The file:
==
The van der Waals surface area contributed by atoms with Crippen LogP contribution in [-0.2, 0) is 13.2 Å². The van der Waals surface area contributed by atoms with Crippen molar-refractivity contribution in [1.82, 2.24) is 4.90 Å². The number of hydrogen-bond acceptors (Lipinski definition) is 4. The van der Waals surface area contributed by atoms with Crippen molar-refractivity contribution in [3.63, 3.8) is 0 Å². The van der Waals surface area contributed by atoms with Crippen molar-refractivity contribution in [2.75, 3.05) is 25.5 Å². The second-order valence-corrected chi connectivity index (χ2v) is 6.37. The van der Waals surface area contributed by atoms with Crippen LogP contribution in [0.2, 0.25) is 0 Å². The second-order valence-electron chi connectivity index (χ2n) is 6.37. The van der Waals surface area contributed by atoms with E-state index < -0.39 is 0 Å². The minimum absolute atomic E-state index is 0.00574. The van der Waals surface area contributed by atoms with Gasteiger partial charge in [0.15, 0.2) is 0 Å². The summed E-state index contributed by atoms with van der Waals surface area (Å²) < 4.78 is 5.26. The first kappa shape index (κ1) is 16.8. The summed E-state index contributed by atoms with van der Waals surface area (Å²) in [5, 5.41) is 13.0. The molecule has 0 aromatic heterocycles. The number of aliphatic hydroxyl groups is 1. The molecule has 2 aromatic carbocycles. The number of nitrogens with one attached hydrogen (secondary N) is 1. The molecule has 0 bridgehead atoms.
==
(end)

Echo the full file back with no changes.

The van der Waals surface area contributed by atoms with Crippen LogP contribution in [-0.2, 0) is 13.2 Å². The van der Waals surface area contributed by atoms with Crippen molar-refractivity contribution in [1.82, 2.24) is 4.90 Å². The number of hydrogen-bond acceptors (Lipinski definition) is 4. The van der Waals surface area contributed by atoms with Crippen molar-refractivity contribution in [3.63, 3.8) is 0 Å². The van der Waals surface area contributed by atoms with Crippen molar-refractivity contribution in [2.75, 3.05) is 25.5 Å². The second-order valence-corrected chi connectivity index (χ2v) is 6.37. The van der Waals surface area contributed by atoms with Crippen LogP contribution in [0.2, 0.25) is 0 Å². The second-order valence-electron chi connectivity index (χ2n) is 6.37. The van der Waals surface area contributed by atoms with E-state index < -0.39 is 0 Å². The minimum absolute atomic E-state index is 0.00574. The van der Waals surface area contributed by atoms with Gasteiger partial charge in [0.15, 0.2) is 0 Å². The summed E-state index contributed by atoms with van der Waals surface area (Å²) < 4.78 is 5.26. The first kappa shape index (κ1) is 16.8. The summed E-state index contributed by atoms with van der Waals surface area (Å²) in [5, 5.41) is 13.0. The molecule has 0 aromatic heterocycles. The number of aliphatic hydroxyl groups is 1. The molecule has 2 aromatic carbocycles. The number of nitrogens with one attached hydrogen (secondary N) is 1. The molecule has 0 bridgehead atoms.